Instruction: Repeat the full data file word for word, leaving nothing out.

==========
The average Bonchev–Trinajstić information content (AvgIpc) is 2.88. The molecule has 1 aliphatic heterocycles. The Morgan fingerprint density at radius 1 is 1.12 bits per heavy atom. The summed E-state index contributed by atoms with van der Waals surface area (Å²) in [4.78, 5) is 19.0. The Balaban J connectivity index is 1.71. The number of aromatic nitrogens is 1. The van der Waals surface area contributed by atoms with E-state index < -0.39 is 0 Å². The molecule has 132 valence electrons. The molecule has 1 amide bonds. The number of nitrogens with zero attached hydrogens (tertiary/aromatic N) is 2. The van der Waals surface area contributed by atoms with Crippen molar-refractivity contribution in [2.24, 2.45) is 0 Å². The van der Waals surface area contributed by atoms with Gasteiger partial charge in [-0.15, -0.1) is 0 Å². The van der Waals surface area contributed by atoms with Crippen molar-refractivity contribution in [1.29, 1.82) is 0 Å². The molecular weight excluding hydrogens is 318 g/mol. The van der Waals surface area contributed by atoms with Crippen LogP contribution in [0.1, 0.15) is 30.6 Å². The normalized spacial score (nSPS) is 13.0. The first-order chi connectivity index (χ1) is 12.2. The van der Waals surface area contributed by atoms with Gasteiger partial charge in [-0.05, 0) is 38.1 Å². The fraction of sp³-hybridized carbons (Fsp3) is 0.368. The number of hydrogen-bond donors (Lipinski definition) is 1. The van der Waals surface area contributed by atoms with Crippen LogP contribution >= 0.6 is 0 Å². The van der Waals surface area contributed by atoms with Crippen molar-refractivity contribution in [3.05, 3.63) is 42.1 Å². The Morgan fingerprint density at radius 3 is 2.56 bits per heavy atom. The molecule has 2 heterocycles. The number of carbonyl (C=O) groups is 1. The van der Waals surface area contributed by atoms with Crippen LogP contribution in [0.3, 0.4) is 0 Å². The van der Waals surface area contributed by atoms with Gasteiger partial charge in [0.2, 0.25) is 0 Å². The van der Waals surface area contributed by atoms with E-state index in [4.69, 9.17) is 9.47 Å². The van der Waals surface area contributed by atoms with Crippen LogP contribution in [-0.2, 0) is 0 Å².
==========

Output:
The average Bonchev–Trinajstić information content (AvgIpc) is 2.88. The molecule has 1 aliphatic heterocycles. The Morgan fingerprint density at radius 1 is 1.12 bits per heavy atom. The summed E-state index contributed by atoms with van der Waals surface area (Å²) in [4.78, 5) is 19.0. The Balaban J connectivity index is 1.71. The number of aromatic nitrogens is 1. The van der Waals surface area contributed by atoms with E-state index < -0.39 is 0 Å². The molecule has 132 valence electrons. The molecule has 1 amide bonds. The number of nitrogens with zero attached hydrogens (tertiary/aromatic N) is 2. The van der Waals surface area contributed by atoms with Crippen molar-refractivity contribution in [2.24, 2.45) is 0 Å². The van der Waals surface area contributed by atoms with Gasteiger partial charge in [-0.15, -0.1) is 0 Å². The van der Waals surface area contributed by atoms with Crippen molar-refractivity contribution in [1.29, 1.82) is 0 Å². The molecular weight excluding hydrogens is 318 g/mol. The van der Waals surface area contributed by atoms with Crippen LogP contribution in [0.1, 0.15) is 30.6 Å². The normalized spacial score (nSPS) is 13.0. The first-order chi connectivity index (χ1) is 12.2. The van der Waals surface area contributed by atoms with Gasteiger partial charge in [-0.05, 0) is 38.1 Å². The fraction of sp³-hybridized carbons (Fsp3) is 0.368. The number of hydrogen-bond donors (Lipinski definition) is 1. The van der Waals surface area contributed by atoms with Crippen LogP contribution >= 0.6 is 0 Å². The van der Waals surface area contributed by atoms with Crippen molar-refractivity contribution in [3.05, 3.63) is 42.1 Å². The Morgan fingerprint density at radius 3 is 2.56 bits per heavy atom. The molecule has 2 heterocycles. The number of carbonyl (C=O) groups is 1. The van der Waals surface area contributed by atoms with Crippen LogP contribution in [0.3, 0.4) is 0 Å². The van der Waals surface area contributed by atoms with Gasteiger partial charge in [0.2, 0.25) is 0 Å². The van der Waals surface area contributed by atoms with E-state index in [4.69, 9.17) is 9.47 Å². The van der Waals surface area contributed by atoms with Crippen LogP contribution in [-0.2, 0) is 0 Å².